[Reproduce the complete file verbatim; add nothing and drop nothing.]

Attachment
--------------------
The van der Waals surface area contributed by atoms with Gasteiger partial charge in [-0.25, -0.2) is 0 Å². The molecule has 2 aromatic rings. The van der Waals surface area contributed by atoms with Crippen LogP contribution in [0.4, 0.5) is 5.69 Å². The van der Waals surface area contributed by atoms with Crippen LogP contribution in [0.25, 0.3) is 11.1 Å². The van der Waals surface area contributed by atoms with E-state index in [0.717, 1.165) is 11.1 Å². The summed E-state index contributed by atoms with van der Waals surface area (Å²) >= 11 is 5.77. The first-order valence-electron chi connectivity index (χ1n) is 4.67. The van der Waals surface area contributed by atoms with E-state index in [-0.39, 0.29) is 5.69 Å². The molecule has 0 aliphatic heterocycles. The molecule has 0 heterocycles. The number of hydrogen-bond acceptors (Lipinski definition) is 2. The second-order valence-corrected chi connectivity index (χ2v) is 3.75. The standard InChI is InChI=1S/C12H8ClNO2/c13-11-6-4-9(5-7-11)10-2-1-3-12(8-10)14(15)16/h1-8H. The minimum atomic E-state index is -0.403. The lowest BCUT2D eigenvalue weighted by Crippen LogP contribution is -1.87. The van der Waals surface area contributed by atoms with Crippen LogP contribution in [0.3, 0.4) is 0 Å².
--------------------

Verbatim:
The van der Waals surface area contributed by atoms with Gasteiger partial charge in [-0.25, -0.2) is 0 Å². The molecule has 2 aromatic rings. The van der Waals surface area contributed by atoms with Crippen LogP contribution in [0.4, 0.5) is 5.69 Å². The van der Waals surface area contributed by atoms with Crippen LogP contribution in [0.25, 0.3) is 11.1 Å². The van der Waals surface area contributed by atoms with E-state index in [0.717, 1.165) is 11.1 Å². The summed E-state index contributed by atoms with van der Waals surface area (Å²) >= 11 is 5.77. The first-order valence-electron chi connectivity index (χ1n) is 4.67. The van der Waals surface area contributed by atoms with E-state index in [-0.39, 0.29) is 5.69 Å². The molecule has 0 aliphatic heterocycles. The molecule has 0 heterocycles. The number of hydrogen-bond acceptors (Lipinski definition) is 2. The second-order valence-corrected chi connectivity index (χ2v) is 3.75. The standard InChI is InChI=1S/C12H8ClNO2/c13-11-6-4-9(5-7-11)10-2-1-3-12(8-10)14(15)16/h1-8H. The minimum atomic E-state index is -0.403. The lowest BCUT2D eigenvalue weighted by Crippen LogP contribution is -1.87. The van der Waals surface area contributed by atoms with Crippen LogP contribution in [0.3, 0.4) is 0 Å².